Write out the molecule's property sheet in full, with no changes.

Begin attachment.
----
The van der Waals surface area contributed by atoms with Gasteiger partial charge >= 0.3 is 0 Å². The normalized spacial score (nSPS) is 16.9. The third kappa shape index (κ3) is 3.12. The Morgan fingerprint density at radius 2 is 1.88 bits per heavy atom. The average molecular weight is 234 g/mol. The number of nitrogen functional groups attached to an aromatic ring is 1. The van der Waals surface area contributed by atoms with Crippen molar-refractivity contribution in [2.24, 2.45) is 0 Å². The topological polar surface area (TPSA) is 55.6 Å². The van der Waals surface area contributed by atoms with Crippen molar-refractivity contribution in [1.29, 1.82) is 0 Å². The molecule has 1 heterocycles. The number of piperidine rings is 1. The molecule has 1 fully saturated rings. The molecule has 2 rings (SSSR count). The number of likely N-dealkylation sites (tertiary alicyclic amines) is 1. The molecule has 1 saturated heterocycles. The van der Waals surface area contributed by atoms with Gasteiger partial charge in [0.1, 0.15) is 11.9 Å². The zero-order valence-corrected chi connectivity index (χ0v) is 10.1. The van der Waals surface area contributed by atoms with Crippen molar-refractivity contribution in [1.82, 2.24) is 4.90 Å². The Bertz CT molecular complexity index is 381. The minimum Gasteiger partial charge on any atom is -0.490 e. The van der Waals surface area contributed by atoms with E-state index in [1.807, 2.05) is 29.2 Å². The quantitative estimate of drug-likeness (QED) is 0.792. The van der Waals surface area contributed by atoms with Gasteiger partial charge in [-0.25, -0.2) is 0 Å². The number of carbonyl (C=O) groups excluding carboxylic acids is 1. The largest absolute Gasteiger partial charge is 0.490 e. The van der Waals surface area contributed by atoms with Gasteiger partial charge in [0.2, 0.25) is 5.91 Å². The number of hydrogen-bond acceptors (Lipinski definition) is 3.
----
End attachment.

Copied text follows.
The van der Waals surface area contributed by atoms with Gasteiger partial charge >= 0.3 is 0 Å². The normalized spacial score (nSPS) is 16.9. The third kappa shape index (κ3) is 3.12. The Morgan fingerprint density at radius 2 is 1.88 bits per heavy atom. The average molecular weight is 234 g/mol. The number of nitrogen functional groups attached to an aromatic ring is 1. The van der Waals surface area contributed by atoms with Crippen molar-refractivity contribution in [2.24, 2.45) is 0 Å². The topological polar surface area (TPSA) is 55.6 Å². The van der Waals surface area contributed by atoms with Crippen molar-refractivity contribution in [1.29, 1.82) is 0 Å². The molecule has 1 heterocycles. The number of piperidine rings is 1. The molecule has 1 fully saturated rings. The molecule has 2 rings (SSSR count). The number of likely N-dealkylation sites (tertiary alicyclic amines) is 1. The molecule has 1 saturated heterocycles. The van der Waals surface area contributed by atoms with Gasteiger partial charge in [0.1, 0.15) is 11.9 Å². The zero-order valence-corrected chi connectivity index (χ0v) is 10.1. The van der Waals surface area contributed by atoms with Crippen molar-refractivity contribution in [1.82, 2.24) is 4.90 Å². The Bertz CT molecular complexity index is 381. The minimum Gasteiger partial charge on any atom is -0.490 e. The van der Waals surface area contributed by atoms with E-state index in [1.807, 2.05) is 29.2 Å². The quantitative estimate of drug-likeness (QED) is 0.792. The van der Waals surface area contributed by atoms with Gasteiger partial charge in [-0.25, -0.2) is 0 Å². The number of carbonyl (C=O) groups excluding carboxylic acids is 1. The largest absolute Gasteiger partial charge is 0.490 e. The van der Waals surface area contributed by atoms with Gasteiger partial charge in [0.2, 0.25) is 5.91 Å². The number of hydrogen-bond acceptors (Lipinski definition) is 3.